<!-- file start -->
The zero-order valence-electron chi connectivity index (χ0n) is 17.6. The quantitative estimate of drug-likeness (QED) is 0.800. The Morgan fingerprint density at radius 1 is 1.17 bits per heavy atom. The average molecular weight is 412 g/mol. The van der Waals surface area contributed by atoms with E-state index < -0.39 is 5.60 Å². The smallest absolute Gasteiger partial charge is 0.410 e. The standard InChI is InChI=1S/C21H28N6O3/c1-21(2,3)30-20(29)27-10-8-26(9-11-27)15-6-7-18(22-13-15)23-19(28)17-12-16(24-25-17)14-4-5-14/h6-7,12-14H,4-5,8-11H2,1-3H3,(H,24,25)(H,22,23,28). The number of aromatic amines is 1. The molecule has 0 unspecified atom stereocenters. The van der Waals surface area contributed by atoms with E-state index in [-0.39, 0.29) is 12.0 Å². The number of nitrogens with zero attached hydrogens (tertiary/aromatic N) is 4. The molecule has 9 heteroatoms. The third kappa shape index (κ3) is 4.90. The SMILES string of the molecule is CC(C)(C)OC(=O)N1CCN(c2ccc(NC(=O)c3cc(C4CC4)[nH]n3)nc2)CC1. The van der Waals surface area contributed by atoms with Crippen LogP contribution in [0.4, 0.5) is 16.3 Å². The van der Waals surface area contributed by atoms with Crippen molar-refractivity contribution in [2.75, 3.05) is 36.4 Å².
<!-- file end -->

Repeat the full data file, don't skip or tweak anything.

The zero-order valence-electron chi connectivity index (χ0n) is 17.6. The quantitative estimate of drug-likeness (QED) is 0.800. The Morgan fingerprint density at radius 1 is 1.17 bits per heavy atom. The average molecular weight is 412 g/mol. The van der Waals surface area contributed by atoms with E-state index < -0.39 is 5.60 Å². The smallest absolute Gasteiger partial charge is 0.410 e. The standard InChI is InChI=1S/C21H28N6O3/c1-21(2,3)30-20(29)27-10-8-26(9-11-27)15-6-7-18(22-13-15)23-19(28)17-12-16(24-25-17)14-4-5-14/h6-7,12-14H,4-5,8-11H2,1-3H3,(H,24,25)(H,22,23,28). The number of aromatic amines is 1. The molecule has 0 unspecified atom stereocenters. The van der Waals surface area contributed by atoms with E-state index in [-0.39, 0.29) is 12.0 Å². The number of nitrogens with zero attached hydrogens (tertiary/aromatic N) is 4. The molecule has 9 heteroatoms. The third kappa shape index (κ3) is 4.90. The SMILES string of the molecule is CC(C)(C)OC(=O)N1CCN(c2ccc(NC(=O)c3cc(C4CC4)[nH]n3)nc2)CC1. The van der Waals surface area contributed by atoms with Crippen LogP contribution in [0.4, 0.5) is 16.3 Å². The van der Waals surface area contributed by atoms with Crippen molar-refractivity contribution in [2.75, 3.05) is 36.4 Å².